ESO is a testament to research, innovation, and collaboration in Europe with a far reaching and invaluable impact on society. A new publication, “ESO’s Benefits to Society”, explores ESO’s contributions to its Member States across five areas: science and engineering, economy and innovation, talent development, education and outreach, and international collaboration and policy. Impact indicators and case studies provide arguments as to why your work matters and why society should continue to invest in astronomical research.
Are you an author on an upcoming scientific study based on ESO data? If you think your study could be relevant for the wider public or journalists, please consider pitching it to ESO’s Department of Communication by sending your paper to ESO's Media Manager Bárbara Ferreira email@example.com.
ESO has launched a new website to deliver a wealth of information about the Extremely Large Telescope (ELT). Created for a wide range of audiences, the general public and astronomy experts alike can dive into the website to discover the new telescope, its instruments, some of the history behind this ambitious and challenging telescope, as well as how it will further our knowledge of the cosmos.
A broad range of fundamental science is pushing for significantly better spectroscopic sensitivity at near-UV wavelengths. The four 8.2m telescopes of ESO’s Very Large Telescope (VLT) are the world’s most scientifically productive ground-based observatory at visible/infrared wavelengths. Looking to the future of the VLT there is a long-standing aspiration for an optimised ultraviolet (UV) spectrograph, culminating in plans for the Cassegrain U-Band Efficient Spectrograph (CUBES). With a science case strongly motivated by stellar astrophysics and nucleosynthesis, and also driven by compelling cases from extragalactic astronomy and Solar System science, CUBES will provide a world-leading capability to obtain high-resolution spectroscopy (R = 20,000) in the near ultraviolet (300 – 400 nm), with a tenfold sensitivity gain compared to existing instruments (e.g. ESO’s UVES instrument).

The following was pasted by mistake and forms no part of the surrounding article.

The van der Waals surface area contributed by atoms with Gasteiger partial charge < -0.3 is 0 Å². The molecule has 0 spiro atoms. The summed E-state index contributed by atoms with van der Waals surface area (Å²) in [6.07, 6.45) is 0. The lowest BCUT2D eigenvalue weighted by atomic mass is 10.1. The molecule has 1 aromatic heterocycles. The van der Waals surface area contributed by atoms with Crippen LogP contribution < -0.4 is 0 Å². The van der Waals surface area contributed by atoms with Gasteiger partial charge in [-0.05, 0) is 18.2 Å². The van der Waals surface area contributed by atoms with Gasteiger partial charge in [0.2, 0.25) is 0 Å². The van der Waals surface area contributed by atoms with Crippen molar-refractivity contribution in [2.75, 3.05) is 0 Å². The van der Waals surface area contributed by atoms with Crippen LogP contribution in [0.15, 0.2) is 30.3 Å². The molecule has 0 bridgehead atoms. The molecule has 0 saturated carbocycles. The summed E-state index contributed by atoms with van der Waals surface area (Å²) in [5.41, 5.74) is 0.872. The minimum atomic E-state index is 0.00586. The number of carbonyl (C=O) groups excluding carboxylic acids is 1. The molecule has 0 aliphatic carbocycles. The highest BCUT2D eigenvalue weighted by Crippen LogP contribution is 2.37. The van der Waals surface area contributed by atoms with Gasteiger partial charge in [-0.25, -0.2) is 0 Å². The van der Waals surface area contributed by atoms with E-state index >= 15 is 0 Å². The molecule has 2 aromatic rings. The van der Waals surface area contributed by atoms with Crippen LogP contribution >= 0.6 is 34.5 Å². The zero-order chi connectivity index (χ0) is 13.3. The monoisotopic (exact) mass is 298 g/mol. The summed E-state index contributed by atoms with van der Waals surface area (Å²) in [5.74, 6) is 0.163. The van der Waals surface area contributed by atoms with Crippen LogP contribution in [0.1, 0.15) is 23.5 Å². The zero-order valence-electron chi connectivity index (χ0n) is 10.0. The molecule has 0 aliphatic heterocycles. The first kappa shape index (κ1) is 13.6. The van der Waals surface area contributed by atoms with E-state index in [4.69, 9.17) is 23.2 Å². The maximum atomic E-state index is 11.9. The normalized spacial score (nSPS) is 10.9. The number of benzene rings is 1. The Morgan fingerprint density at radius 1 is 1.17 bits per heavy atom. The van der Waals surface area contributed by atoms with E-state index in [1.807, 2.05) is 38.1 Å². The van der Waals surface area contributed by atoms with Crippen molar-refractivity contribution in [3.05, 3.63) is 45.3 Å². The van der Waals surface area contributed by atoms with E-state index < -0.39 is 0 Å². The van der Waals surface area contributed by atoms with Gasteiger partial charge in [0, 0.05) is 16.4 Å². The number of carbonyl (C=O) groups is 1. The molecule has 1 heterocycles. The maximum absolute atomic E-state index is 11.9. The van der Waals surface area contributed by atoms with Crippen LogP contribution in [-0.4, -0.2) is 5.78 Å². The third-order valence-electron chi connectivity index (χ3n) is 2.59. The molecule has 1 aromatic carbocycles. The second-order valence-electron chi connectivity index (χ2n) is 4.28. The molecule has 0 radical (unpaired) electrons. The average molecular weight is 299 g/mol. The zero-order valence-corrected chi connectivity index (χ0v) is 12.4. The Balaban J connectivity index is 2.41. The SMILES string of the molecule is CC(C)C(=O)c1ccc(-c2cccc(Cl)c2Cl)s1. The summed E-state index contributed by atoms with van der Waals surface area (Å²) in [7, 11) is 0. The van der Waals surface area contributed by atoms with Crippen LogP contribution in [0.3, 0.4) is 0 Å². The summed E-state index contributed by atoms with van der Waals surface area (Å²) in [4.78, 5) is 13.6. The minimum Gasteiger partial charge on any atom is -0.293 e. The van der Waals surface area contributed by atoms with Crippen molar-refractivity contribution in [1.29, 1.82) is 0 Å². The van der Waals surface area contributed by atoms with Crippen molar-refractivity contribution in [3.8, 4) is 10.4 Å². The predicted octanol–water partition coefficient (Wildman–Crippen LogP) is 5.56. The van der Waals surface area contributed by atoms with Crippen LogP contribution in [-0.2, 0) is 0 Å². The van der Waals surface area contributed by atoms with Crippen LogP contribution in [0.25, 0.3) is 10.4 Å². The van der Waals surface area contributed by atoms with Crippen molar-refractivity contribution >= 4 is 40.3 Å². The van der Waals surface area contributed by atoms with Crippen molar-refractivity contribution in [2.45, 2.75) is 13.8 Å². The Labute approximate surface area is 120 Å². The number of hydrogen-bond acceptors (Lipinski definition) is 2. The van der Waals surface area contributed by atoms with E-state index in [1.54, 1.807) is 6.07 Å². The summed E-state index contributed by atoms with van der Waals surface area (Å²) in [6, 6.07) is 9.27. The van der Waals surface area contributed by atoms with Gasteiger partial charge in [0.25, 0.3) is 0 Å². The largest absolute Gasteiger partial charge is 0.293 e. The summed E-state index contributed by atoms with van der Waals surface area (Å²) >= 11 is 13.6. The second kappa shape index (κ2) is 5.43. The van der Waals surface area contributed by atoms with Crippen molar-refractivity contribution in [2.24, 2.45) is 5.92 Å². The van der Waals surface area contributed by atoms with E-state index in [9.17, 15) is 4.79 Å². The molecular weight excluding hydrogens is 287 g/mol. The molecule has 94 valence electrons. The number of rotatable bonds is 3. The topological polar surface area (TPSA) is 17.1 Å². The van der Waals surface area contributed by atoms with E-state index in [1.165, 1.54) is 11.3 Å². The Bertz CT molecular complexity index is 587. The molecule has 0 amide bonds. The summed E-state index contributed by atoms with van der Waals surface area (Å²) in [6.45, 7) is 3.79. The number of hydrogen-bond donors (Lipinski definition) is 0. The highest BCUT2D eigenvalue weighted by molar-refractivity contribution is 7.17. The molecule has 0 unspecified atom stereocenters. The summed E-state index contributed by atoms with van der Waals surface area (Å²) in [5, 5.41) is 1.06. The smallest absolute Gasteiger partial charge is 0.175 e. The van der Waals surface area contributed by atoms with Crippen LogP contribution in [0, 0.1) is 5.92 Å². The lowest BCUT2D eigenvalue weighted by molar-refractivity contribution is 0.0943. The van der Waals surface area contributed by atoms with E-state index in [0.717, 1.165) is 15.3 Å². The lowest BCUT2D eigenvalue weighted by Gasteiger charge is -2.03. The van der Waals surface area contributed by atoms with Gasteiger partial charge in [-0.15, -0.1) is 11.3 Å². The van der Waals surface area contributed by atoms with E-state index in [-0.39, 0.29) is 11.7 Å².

GRAVITY+ is the first new Very Large Telescope (VLT) instrument selected following the “ESO in the 2030s” review. It will increase the sensitivity, sky coverage, and field of view of the VLT Interferometer (VLTI) to enable milliarcsecond imaging and microarcsecond astrometry in the infrared for a wide new range of Galactic and extragalactic science cases. GRAVITY+ constitutes a phased upgrade of the current, enormously successful GRAVITY instrument. With a final capability of fringe tracking down to K~15 mag, off-axis targets down to K~22 mag will be observable. By opening this new discovery space, the VLTI will become of broad interest to the European science community beyond the classical interferometry fields.
VIMOS, the VIsible Multi-Object Spectrograph, was decommissioned in March 2018. After 15 years of operations, VIMOS has amassed over 9700 hours of science data, mostly devoted to spectroscopic surveys of galaxies across cosmic time. This also marked the completion of the two last VIMOS Public Surveys: VANDELS and LEGA-C. To commemorate this milestone, we are celebrating a 5-day workshop to review past and current spectroscopic surveys on galaxy evolution (both with ESO and non-ESO instruments), as well as to explore future surveys that will be soon enabled by new MOS and IFU facilities.
The goal of this workshop is to bring together the galactic, extragalactic, and high-redshift communities, both theorists and observers, with the final goal of fostering fruitful discussions and new collaborations on the formation of the central regions of galaxies. Amongst the main topics to be discussed are: chemo-dynamical properties of the MW bulge, observed properties of bulges and link to formation scenarios, bulges in a cosmological context, clumpy discs, mergers and bulge formation at high redshifts, formation and evolution of bulges from a theoretical perspective.